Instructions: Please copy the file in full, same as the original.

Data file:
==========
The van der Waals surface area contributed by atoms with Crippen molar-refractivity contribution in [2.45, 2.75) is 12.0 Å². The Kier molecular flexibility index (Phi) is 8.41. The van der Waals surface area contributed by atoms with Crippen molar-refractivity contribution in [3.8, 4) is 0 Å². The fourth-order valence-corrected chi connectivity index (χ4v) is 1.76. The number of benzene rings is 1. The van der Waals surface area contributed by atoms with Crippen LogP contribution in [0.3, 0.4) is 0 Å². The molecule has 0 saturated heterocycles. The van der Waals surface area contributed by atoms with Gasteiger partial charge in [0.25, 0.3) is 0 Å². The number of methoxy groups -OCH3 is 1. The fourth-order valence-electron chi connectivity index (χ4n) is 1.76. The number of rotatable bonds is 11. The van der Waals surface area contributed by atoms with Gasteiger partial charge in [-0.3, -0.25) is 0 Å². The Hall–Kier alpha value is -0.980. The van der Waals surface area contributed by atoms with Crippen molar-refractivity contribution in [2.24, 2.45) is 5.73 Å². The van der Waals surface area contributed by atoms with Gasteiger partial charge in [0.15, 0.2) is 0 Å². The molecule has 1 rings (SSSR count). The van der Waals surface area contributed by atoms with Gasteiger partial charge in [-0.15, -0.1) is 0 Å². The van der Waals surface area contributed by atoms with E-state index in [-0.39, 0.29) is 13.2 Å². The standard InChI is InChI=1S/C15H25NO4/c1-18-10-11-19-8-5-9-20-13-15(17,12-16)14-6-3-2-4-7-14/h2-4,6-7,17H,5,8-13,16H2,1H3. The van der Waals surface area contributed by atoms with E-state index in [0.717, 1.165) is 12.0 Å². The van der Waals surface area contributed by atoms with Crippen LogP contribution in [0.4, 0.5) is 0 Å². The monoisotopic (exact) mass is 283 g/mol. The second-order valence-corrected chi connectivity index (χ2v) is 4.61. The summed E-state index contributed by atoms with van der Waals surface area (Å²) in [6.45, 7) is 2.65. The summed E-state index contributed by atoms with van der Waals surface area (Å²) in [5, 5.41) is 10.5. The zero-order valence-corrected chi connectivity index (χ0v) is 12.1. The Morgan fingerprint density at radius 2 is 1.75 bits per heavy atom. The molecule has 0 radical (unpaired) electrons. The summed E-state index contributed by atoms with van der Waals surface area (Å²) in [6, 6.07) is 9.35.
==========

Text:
The van der Waals surface area contributed by atoms with Crippen molar-refractivity contribution in [2.45, 2.75) is 12.0 Å². The Kier molecular flexibility index (Phi) is 8.41. The van der Waals surface area contributed by atoms with Crippen molar-refractivity contribution in [3.8, 4) is 0 Å². The fourth-order valence-corrected chi connectivity index (χ4v) is 1.76. The number of benzene rings is 1. The van der Waals surface area contributed by atoms with Crippen LogP contribution in [0.3, 0.4) is 0 Å². The molecule has 0 saturated heterocycles. The van der Waals surface area contributed by atoms with Gasteiger partial charge in [0.25, 0.3) is 0 Å². The number of methoxy groups -OCH3 is 1. The fourth-order valence-electron chi connectivity index (χ4n) is 1.76. The number of rotatable bonds is 11. The van der Waals surface area contributed by atoms with Gasteiger partial charge in [-0.3, -0.25) is 0 Å². The Hall–Kier alpha value is -0.980. The van der Waals surface area contributed by atoms with Crippen molar-refractivity contribution in [2.24, 2.45) is 5.73 Å². The van der Waals surface area contributed by atoms with Gasteiger partial charge in [0.15, 0.2) is 0 Å². The molecule has 1 rings (SSSR count). The van der Waals surface area contributed by atoms with Gasteiger partial charge in [-0.15, -0.1) is 0 Å². The van der Waals surface area contributed by atoms with E-state index in [-0.39, 0.29) is 13.2 Å². The standard InChI is InChI=1S/C15H25NO4/c1-18-10-11-19-8-5-9-20-13-15(17,12-16)14-6-3-2-4-7-14/h2-4,6-7,17H,5,8-13,16H2,1H3. The van der Waals surface area contributed by atoms with E-state index in [0.717, 1.165) is 12.0 Å². The van der Waals surface area contributed by atoms with Crippen LogP contribution in [0.4, 0.5) is 0 Å². The monoisotopic (exact) mass is 283 g/mol. The second-order valence-corrected chi connectivity index (χ2v) is 4.61. The summed E-state index contributed by atoms with van der Waals surface area (Å²) in [6.45, 7) is 2.65. The summed E-state index contributed by atoms with van der Waals surface area (Å²) in [5, 5.41) is 10.5. The zero-order valence-corrected chi connectivity index (χ0v) is 12.1. The Morgan fingerprint density at radius 2 is 1.75 bits per heavy atom. The molecule has 0 radical (unpaired) electrons. The summed E-state index contributed by atoms with van der Waals surface area (Å²) in [6, 6.07) is 9.35.